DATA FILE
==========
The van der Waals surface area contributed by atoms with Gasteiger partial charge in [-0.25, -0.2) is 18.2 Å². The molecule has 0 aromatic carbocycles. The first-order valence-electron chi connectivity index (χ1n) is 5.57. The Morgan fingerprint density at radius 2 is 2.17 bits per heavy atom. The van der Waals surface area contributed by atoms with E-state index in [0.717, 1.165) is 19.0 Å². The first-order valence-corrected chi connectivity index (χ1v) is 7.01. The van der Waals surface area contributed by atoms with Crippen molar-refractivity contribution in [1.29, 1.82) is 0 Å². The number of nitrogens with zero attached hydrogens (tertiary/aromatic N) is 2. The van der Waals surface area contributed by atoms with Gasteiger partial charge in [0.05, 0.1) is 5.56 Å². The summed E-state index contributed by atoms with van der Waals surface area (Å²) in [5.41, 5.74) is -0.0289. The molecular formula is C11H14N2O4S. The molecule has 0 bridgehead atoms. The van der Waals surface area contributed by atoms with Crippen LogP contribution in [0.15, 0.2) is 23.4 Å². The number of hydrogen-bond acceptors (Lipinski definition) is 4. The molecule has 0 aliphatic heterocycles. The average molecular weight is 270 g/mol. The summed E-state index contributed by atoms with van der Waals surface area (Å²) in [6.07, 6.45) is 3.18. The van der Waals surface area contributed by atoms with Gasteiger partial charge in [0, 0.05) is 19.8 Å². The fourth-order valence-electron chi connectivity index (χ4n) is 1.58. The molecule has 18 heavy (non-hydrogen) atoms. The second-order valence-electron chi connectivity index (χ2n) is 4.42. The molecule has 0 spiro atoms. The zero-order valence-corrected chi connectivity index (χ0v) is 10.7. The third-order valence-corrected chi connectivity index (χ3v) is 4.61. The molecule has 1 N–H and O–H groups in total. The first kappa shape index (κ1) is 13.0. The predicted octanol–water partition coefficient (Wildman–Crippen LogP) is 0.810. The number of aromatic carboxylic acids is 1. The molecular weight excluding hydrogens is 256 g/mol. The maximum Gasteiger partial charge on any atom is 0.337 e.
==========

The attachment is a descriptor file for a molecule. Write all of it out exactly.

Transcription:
The van der Waals surface area contributed by atoms with Gasteiger partial charge in [-0.25, -0.2) is 18.2 Å². The molecule has 0 aromatic carbocycles. The first-order valence-electron chi connectivity index (χ1n) is 5.57. The Morgan fingerprint density at radius 2 is 2.17 bits per heavy atom. The van der Waals surface area contributed by atoms with E-state index in [0.717, 1.165) is 19.0 Å². The first-order valence-corrected chi connectivity index (χ1v) is 7.01. The van der Waals surface area contributed by atoms with Crippen molar-refractivity contribution in [1.29, 1.82) is 0 Å². The number of nitrogens with zero attached hydrogens (tertiary/aromatic N) is 2. The van der Waals surface area contributed by atoms with Gasteiger partial charge in [0.05, 0.1) is 5.56 Å². The summed E-state index contributed by atoms with van der Waals surface area (Å²) in [5.41, 5.74) is -0.0289. The molecular formula is C11H14N2O4S. The molecule has 0 bridgehead atoms. The van der Waals surface area contributed by atoms with Crippen LogP contribution in [0.15, 0.2) is 23.4 Å². The number of hydrogen-bond acceptors (Lipinski definition) is 4. The molecule has 0 aliphatic heterocycles. The average molecular weight is 270 g/mol. The summed E-state index contributed by atoms with van der Waals surface area (Å²) in [6.07, 6.45) is 3.18. The van der Waals surface area contributed by atoms with Gasteiger partial charge in [0, 0.05) is 19.8 Å². The fourth-order valence-electron chi connectivity index (χ4n) is 1.58. The molecule has 18 heavy (non-hydrogen) atoms. The second-order valence-electron chi connectivity index (χ2n) is 4.42. The molecule has 0 spiro atoms. The zero-order valence-corrected chi connectivity index (χ0v) is 10.7. The third-order valence-corrected chi connectivity index (χ3v) is 4.61. The molecule has 1 N–H and O–H groups in total. The first kappa shape index (κ1) is 13.0. The predicted octanol–water partition coefficient (Wildman–Crippen LogP) is 0.810. The number of aromatic carboxylic acids is 1. The molecular weight excluding hydrogens is 256 g/mol. The maximum Gasteiger partial charge on any atom is 0.337 e.